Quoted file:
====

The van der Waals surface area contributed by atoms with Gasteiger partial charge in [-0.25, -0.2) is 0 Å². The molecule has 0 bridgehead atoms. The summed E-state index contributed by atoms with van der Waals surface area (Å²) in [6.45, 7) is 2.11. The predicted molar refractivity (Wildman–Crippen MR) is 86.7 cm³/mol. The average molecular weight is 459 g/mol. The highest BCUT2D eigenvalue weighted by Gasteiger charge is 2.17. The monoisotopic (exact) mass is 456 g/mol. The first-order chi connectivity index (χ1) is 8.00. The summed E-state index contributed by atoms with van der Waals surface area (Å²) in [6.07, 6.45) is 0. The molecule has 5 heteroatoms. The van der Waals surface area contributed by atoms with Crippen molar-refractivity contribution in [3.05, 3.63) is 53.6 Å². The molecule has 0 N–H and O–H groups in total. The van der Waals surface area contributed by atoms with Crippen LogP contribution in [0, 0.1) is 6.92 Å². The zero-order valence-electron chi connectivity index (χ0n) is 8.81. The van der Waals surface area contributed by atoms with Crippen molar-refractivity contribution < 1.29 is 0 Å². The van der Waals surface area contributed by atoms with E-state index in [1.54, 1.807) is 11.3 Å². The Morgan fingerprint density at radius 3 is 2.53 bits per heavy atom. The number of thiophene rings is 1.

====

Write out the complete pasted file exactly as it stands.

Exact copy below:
The van der Waals surface area contributed by atoms with Gasteiger partial charge in [-0.25, -0.2) is 0 Å². The molecule has 0 bridgehead atoms. The summed E-state index contributed by atoms with van der Waals surface area (Å²) in [6.45, 7) is 2.11. The predicted molar refractivity (Wildman–Crippen MR) is 86.7 cm³/mol. The average molecular weight is 459 g/mol. The highest BCUT2D eigenvalue weighted by Gasteiger charge is 2.17. The monoisotopic (exact) mass is 456 g/mol. The first-order chi connectivity index (χ1) is 8.00. The summed E-state index contributed by atoms with van der Waals surface area (Å²) in [6.07, 6.45) is 0. The molecule has 5 heteroatoms. The van der Waals surface area contributed by atoms with Crippen molar-refractivity contribution in [3.05, 3.63) is 53.6 Å². The molecule has 0 N–H and O–H groups in total. The van der Waals surface area contributed by atoms with Crippen LogP contribution in [0, 0.1) is 6.92 Å². The zero-order valence-electron chi connectivity index (χ0n) is 8.81. The van der Waals surface area contributed by atoms with Crippen molar-refractivity contribution < 1.29 is 0 Å². The van der Waals surface area contributed by atoms with E-state index in [1.54, 1.807) is 11.3 Å². The Morgan fingerprint density at radius 3 is 2.53 bits per heavy atom. The number of thiophene rings is 1.